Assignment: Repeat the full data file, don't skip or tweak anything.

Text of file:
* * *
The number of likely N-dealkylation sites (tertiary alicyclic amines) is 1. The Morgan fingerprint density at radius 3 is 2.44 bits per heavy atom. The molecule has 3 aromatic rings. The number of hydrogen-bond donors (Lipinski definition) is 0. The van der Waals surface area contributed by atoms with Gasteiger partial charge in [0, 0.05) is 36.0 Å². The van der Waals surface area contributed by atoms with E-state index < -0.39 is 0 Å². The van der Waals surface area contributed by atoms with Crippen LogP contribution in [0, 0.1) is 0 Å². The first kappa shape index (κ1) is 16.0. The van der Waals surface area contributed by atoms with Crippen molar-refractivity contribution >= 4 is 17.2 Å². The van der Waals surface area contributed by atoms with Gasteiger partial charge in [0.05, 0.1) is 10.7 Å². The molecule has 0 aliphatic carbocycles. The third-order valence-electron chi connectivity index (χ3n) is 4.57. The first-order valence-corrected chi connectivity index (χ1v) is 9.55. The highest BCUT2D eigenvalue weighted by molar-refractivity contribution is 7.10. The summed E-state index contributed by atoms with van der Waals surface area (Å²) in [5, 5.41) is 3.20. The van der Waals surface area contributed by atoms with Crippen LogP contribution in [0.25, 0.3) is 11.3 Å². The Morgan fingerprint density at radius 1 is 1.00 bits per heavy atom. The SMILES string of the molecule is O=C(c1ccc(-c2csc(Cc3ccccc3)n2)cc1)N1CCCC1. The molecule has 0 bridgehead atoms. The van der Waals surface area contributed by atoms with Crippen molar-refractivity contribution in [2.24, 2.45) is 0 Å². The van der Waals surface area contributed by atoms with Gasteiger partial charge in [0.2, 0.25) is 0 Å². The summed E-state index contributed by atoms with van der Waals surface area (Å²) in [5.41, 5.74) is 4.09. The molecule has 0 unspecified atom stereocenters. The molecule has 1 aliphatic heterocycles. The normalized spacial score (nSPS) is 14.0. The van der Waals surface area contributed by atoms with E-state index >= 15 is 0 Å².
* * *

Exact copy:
The number of likely N-dealkylation sites (tertiary alicyclic amines) is 1. The Morgan fingerprint density at radius 3 is 2.44 bits per heavy atom. The molecule has 3 aromatic rings. The number of hydrogen-bond donors (Lipinski definition) is 0. The van der Waals surface area contributed by atoms with Gasteiger partial charge in [0, 0.05) is 36.0 Å². The van der Waals surface area contributed by atoms with E-state index < -0.39 is 0 Å². The van der Waals surface area contributed by atoms with Crippen LogP contribution in [0, 0.1) is 0 Å². The first kappa shape index (κ1) is 16.0. The van der Waals surface area contributed by atoms with Crippen molar-refractivity contribution >= 4 is 17.2 Å². The van der Waals surface area contributed by atoms with Gasteiger partial charge in [0.05, 0.1) is 10.7 Å². The molecule has 0 aliphatic carbocycles. The third-order valence-electron chi connectivity index (χ3n) is 4.57. The first-order valence-corrected chi connectivity index (χ1v) is 9.55. The highest BCUT2D eigenvalue weighted by molar-refractivity contribution is 7.10. The summed E-state index contributed by atoms with van der Waals surface area (Å²) in [5, 5.41) is 3.20. The van der Waals surface area contributed by atoms with Crippen LogP contribution in [0.25, 0.3) is 11.3 Å². The Morgan fingerprint density at radius 1 is 1.00 bits per heavy atom. The SMILES string of the molecule is O=C(c1ccc(-c2csc(Cc3ccccc3)n2)cc1)N1CCCC1. The molecule has 0 bridgehead atoms. The van der Waals surface area contributed by atoms with Crippen molar-refractivity contribution in [2.24, 2.45) is 0 Å². The van der Waals surface area contributed by atoms with Gasteiger partial charge in [0.2, 0.25) is 0 Å². The summed E-state index contributed by atoms with van der Waals surface area (Å²) in [5.41, 5.74) is 4.09. The molecule has 0 unspecified atom stereocenters. The molecule has 1 aliphatic heterocycles. The normalized spacial score (nSPS) is 14.0. The van der Waals surface area contributed by atoms with E-state index >= 15 is 0 Å².